Sheringham skatepark gets �50,000 to fund revamp
A spectacular skatepark dream is closer to coming true after the Sheringham Skate Project secured �50,000 for the first phase.
Groundwork Community Spaces has awarded the money, which will go alongside grants from Sheringham Town Council, the Geoffrey Watling Charitable Trust and the Paul Bassham Charitable Trust - taking the total to �65,000.
The money will enable the group to instal a custom-built concrete bowl and ramps, which forms phase one of the �150,000 project.
The committee has been working for the last seven years with local young people and parents, supported by a host of organisations.
Last year there was a public exhibition and consultation for the new park design, won by Maverick Industries with its HMS Gnar concrete fishing boat idea.
The new design is earmarked for the site of the current facility, in front of Splash on Weybourne Road. The existing skatepark is in constant need of repair because it is made of wood and the ramps rot in wet weather.
Committee chairman Rob Sayles said: 'After years of work, we've finally achieved our primary target and can hopefully prepare for a great summer of skating and BMXing.
- 1 'Squatter' couple become legal owners of land as saga continues
- 2 Weather warning issued as wintry showers expected to cause icy conditions
- 3 Teenager admits stabbing three people in Norwich city centre
- 4 Case of Omicron Covid variant confirmed in north Norfolk
- 5 More than 80 Norfolk parishes protest against wind farm plans
- 6 Man stopped 504 people from getting jabs after gluing vaccine centre locks
- 7 MP 'not concerned' about single Omicron case in north Norfolk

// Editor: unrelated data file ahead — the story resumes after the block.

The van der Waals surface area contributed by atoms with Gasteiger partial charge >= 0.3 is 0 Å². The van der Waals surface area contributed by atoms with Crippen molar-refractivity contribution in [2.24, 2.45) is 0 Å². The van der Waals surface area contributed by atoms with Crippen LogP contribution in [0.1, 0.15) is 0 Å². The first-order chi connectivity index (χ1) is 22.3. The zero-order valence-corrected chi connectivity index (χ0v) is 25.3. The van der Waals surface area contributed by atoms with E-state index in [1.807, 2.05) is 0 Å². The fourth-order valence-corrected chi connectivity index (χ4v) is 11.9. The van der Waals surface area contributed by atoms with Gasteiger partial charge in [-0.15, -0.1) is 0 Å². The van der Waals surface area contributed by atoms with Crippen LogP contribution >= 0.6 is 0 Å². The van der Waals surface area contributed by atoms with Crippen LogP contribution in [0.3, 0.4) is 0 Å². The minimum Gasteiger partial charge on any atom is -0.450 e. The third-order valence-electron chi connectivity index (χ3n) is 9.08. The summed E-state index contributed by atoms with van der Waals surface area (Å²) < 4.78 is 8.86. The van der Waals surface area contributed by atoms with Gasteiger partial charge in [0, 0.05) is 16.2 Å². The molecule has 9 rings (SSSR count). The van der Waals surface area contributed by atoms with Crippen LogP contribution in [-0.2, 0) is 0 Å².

- 8 'Oh God almighty, this woman!' - Zoom council meeting descends into chaos
- 9 Tributes paid to much-loved family man who died in A143 crash
- 10 Road closed for 'emergency' repairs to Victorian footbridge
'We now need to concentrate on raising �85,000 to complete phase two and bring HMS Gnar home to Sheringham. We'll be contacting local businesses, potential sponsors and the whole community to work alongside us and the funding bodies. We've proved that it can be done with some hard work and a little patience.'
He added: 'Once phase one is completed, we plan to run regular public events, skate jams, and sport training programmes. A sustainability grant will help organise training, introductory and engagement events, as well as 'come-and-try-it' days.
'Other Norfolk youth services groups have expressed interest in supporting our training events for young people, particularly the disadvantaged.'
The project team has already started work to secure additional support from Sport England and other funding organisations, to enable development of phase two, including a concrete plaza, driveway and HMS Gnar.
The organisers hope that both phases of the project can be run in sequence, allowing a complete redevelopment of the facility in 2012/13.